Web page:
Computers Aren't Just a Boy's Game
Companies are forming to develop games designed to please girls and find out what they do and don't want.
Source: The Morning Call, Allentown, PA, June 8, 1996
Eighth-graders Deanna Hamman and Tiffani Unterberg have played their share of computer games, but there's much that they find troubling.
"It's always a guy rescuing a girl," said Hamman. "Why can't it be a girl rescuing a guy?"
And how about the way that female characters are presented? Lots of cleavage, small waistlines and skimpy clothing.
"The guys are all dressed, the girls aren't," said Unterberg. And, she said, so many of the games center on fighting. "There's a whole bunch of blood all the time."
It's no wonder the two teen-agers would rather spend time on computer chat lines than wage war at their terminals. Said Unterberg about computer games, "They don't appeal to me that much."
Computer companies, are you listening?
They apparently are.
Recognizing a gender gap in the software business, companies have sprouted up to develop games for girls. They've been organizing focus groups, trying to determine what adolescent girls want and don't want in games.
It makes good business sense. Girls spend more than $57 billion per year on clothes, music, food and other items, according to information from Girl Games Inc., an interactive technology firm based in Austin, Texas.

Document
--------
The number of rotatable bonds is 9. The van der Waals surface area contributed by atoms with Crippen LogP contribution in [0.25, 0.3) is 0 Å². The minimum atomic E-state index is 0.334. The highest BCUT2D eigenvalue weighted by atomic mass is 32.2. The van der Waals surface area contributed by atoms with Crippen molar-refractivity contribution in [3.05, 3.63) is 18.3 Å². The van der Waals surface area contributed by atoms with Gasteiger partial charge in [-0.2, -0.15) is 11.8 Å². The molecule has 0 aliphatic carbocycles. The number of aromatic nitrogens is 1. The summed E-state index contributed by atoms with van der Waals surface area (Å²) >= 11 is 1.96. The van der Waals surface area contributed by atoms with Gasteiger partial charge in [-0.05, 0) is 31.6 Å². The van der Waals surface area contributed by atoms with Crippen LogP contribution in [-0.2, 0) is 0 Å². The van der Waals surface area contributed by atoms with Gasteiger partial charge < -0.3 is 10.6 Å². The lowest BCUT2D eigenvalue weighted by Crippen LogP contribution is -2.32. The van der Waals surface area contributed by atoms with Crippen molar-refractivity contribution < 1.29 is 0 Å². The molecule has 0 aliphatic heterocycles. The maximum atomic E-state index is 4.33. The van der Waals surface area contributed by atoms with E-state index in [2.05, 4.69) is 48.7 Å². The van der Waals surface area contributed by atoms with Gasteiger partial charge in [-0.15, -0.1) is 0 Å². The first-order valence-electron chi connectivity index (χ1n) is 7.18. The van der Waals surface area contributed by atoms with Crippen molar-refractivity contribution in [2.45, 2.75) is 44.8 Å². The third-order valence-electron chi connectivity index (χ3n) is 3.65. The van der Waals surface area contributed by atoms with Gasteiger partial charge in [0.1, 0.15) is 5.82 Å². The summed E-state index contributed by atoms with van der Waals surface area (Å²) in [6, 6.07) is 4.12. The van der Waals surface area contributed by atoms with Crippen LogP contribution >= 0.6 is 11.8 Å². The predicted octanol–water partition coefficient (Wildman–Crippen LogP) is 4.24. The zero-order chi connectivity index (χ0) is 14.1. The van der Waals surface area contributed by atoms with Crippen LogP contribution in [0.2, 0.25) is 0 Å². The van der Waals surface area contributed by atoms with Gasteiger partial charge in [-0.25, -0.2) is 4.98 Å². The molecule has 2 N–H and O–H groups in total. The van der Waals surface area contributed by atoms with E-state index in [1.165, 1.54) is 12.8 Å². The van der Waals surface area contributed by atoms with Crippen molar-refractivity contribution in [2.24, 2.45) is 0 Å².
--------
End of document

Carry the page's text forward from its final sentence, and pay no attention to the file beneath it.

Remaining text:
But Laura Groppe, founder of the company, said she has a loftier goal in developing games for girls-to better prepare them for a technological future.
"The gaming experience for young boys has been the diving board into more advanced technologies," she said. "There needs to be a concerted effort to give the female audience something they'd be interested in."
Let's Talk About Me, the first CD-ROM from Girl Games Inc., is expected to hit the market this fall. After more than a year of research, the company developed the software knowing that girls want story-driven experiences and challenges that have less to do with winning and more to do with personal rewards.
"There isn't necessarily a need to reach an ultimate end," said Groppe. "It's the process."
Last summer, Girl Games Inc. and the Center for Research on Parallel Computation collaborated on a project involving high school girls to determine what types of software appealed to the teen-agers. The science and technology center, headquartered at Rice University in Texas, is funded by the National Science Foundation.
Popular among the girls were virtual reality games that would allow them to bungee jump, travel and shop at a mall. They liked exploring careers, but also finding their dream mate.
The girls preferred to hear that they did well, rather than beat, defeat, and rack up scores. They also liked working in teams and communicating with pen pals.
"It's apparent from our study that existing software didn't completely address the typical approaches to computer games that a girl might take," said Kathy El-Messidi, the center's associate director for external relations.
The center's mission includes finding ways to encourage girls to be interested in pursuing math and science course work and careers. Last summer's project was one avenue the center has taken to interest girls in those areas.
"We saw boys were getting a jump and had a great field of entertainment that would innately interest them in math and science," said El-Messidi. "And that girls really did not."